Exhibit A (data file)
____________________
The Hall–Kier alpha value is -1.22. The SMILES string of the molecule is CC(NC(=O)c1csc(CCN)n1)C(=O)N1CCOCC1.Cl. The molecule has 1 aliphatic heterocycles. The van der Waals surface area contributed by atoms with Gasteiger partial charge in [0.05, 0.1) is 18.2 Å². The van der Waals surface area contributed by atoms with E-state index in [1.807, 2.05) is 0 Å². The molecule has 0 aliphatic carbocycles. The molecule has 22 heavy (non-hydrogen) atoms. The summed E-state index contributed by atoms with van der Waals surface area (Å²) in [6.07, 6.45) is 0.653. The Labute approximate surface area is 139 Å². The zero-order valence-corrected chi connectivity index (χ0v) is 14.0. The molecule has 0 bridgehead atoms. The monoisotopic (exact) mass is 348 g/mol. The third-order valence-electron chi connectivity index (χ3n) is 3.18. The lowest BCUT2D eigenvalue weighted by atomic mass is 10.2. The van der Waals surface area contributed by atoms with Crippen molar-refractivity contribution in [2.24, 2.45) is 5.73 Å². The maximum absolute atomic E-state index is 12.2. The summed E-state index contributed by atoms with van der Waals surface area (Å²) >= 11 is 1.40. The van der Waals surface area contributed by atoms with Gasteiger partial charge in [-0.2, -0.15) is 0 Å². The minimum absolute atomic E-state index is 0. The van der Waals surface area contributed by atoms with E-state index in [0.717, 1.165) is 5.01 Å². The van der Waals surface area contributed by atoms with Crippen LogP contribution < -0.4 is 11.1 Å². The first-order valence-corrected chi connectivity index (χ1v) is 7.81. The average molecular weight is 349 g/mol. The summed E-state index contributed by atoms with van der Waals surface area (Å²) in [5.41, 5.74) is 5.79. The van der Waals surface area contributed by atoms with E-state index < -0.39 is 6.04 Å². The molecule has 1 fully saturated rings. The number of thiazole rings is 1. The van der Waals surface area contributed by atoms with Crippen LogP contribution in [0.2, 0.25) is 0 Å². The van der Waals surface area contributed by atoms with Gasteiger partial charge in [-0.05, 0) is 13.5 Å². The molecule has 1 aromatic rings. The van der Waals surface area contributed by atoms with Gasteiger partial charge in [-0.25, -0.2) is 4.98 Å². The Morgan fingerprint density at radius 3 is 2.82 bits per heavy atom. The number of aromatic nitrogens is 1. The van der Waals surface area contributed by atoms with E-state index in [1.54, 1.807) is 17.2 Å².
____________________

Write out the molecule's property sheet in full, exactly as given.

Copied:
The Hall–Kier alpha value is -1.22. The SMILES string of the molecule is CC(NC(=O)c1csc(CCN)n1)C(=O)N1CCOCC1.Cl. The molecule has 1 aliphatic heterocycles. The van der Waals surface area contributed by atoms with Gasteiger partial charge in [0.05, 0.1) is 18.2 Å². The van der Waals surface area contributed by atoms with E-state index in [1.807, 2.05) is 0 Å². The molecule has 0 aliphatic carbocycles. The molecule has 22 heavy (non-hydrogen) atoms. The summed E-state index contributed by atoms with van der Waals surface area (Å²) in [6.07, 6.45) is 0.653. The Labute approximate surface area is 139 Å². The zero-order valence-corrected chi connectivity index (χ0v) is 14.0. The molecule has 0 bridgehead atoms. The monoisotopic (exact) mass is 348 g/mol. The third-order valence-electron chi connectivity index (χ3n) is 3.18. The lowest BCUT2D eigenvalue weighted by atomic mass is 10.2. The van der Waals surface area contributed by atoms with Crippen molar-refractivity contribution in [2.24, 2.45) is 5.73 Å². The maximum absolute atomic E-state index is 12.2. The summed E-state index contributed by atoms with van der Waals surface area (Å²) >= 11 is 1.40. The van der Waals surface area contributed by atoms with Gasteiger partial charge in [-0.2, -0.15) is 0 Å². The minimum absolute atomic E-state index is 0. The van der Waals surface area contributed by atoms with E-state index in [0.717, 1.165) is 5.01 Å². The van der Waals surface area contributed by atoms with Crippen LogP contribution < -0.4 is 11.1 Å². The first-order valence-corrected chi connectivity index (χ1v) is 7.81. The average molecular weight is 349 g/mol. The summed E-state index contributed by atoms with van der Waals surface area (Å²) in [5.41, 5.74) is 5.79. The van der Waals surface area contributed by atoms with E-state index < -0.39 is 6.04 Å². The molecule has 1 fully saturated rings. The number of thiazole rings is 1. The van der Waals surface area contributed by atoms with Crippen LogP contribution in [0.2, 0.25) is 0 Å². The van der Waals surface area contributed by atoms with Gasteiger partial charge in [-0.05, 0) is 13.5 Å². The molecule has 1 aromatic rings. The van der Waals surface area contributed by atoms with Gasteiger partial charge in [-0.25, -0.2) is 4.98 Å². The Morgan fingerprint density at radius 3 is 2.82 bits per heavy atom. The number of aromatic nitrogens is 1. The van der Waals surface area contributed by atoms with E-state index in [1.54, 1.807) is 17.2 Å².